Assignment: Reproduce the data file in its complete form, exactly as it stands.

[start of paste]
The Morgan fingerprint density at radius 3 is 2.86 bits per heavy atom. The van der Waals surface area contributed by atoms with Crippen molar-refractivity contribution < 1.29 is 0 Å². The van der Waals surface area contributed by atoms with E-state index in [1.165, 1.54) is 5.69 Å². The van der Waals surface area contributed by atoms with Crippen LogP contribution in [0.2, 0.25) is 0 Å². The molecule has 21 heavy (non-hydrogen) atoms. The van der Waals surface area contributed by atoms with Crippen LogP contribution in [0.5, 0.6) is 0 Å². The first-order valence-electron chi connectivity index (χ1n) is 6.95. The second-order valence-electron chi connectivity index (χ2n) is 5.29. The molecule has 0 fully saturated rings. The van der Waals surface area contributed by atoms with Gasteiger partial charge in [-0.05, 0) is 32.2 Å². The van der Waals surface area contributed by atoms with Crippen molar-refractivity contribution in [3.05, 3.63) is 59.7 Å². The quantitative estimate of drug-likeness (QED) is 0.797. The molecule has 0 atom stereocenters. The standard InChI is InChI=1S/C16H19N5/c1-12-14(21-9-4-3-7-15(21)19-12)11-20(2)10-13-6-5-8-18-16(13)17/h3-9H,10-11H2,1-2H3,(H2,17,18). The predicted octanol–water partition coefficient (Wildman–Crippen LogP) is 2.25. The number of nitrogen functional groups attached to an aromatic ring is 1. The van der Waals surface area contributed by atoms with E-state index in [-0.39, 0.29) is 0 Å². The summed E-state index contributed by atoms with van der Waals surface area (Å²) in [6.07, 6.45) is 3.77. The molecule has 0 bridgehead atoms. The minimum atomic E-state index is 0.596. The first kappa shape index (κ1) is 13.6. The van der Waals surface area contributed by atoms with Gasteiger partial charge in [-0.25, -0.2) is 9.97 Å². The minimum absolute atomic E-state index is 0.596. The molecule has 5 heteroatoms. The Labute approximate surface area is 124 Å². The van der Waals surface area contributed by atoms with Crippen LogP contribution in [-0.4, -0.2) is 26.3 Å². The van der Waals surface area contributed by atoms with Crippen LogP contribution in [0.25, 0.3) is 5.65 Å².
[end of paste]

The Morgan fingerprint density at radius 3 is 2.86 bits per heavy atom. The van der Waals surface area contributed by atoms with Crippen molar-refractivity contribution < 1.29 is 0 Å². The van der Waals surface area contributed by atoms with E-state index in [1.165, 1.54) is 5.69 Å². The van der Waals surface area contributed by atoms with Crippen LogP contribution in [0.2, 0.25) is 0 Å². The molecule has 21 heavy (non-hydrogen) atoms. The van der Waals surface area contributed by atoms with Crippen LogP contribution in [0.5, 0.6) is 0 Å². The first-order valence-electron chi connectivity index (χ1n) is 6.95. The second-order valence-electron chi connectivity index (χ2n) is 5.29. The molecule has 0 fully saturated rings. The van der Waals surface area contributed by atoms with Gasteiger partial charge in [-0.05, 0) is 32.2 Å². The van der Waals surface area contributed by atoms with Crippen molar-refractivity contribution in [3.05, 3.63) is 59.7 Å². The quantitative estimate of drug-likeness (QED) is 0.797. The molecule has 0 atom stereocenters. The standard InChI is InChI=1S/C16H19N5/c1-12-14(21-9-4-3-7-15(21)19-12)11-20(2)10-13-6-5-8-18-16(13)17/h3-9H,10-11H2,1-2H3,(H2,17,18). The predicted octanol–water partition coefficient (Wildman–Crippen LogP) is 2.25. The number of nitrogen functional groups attached to an aromatic ring is 1. The van der Waals surface area contributed by atoms with E-state index in [-0.39, 0.29) is 0 Å². The summed E-state index contributed by atoms with van der Waals surface area (Å²) in [6.07, 6.45) is 3.77. The molecule has 0 bridgehead atoms. The minimum atomic E-state index is 0.596. The first kappa shape index (κ1) is 13.6. The van der Waals surface area contributed by atoms with Gasteiger partial charge in [-0.25, -0.2) is 9.97 Å². The minimum absolute atomic E-state index is 0.596. The molecule has 5 heteroatoms. The Labute approximate surface area is 124 Å². The van der Waals surface area contributed by atoms with Crippen LogP contribution in [-0.4, -0.2) is 26.3 Å². The van der Waals surface area contributed by atoms with Crippen LogP contribution in [0.25, 0.3) is 5.65 Å².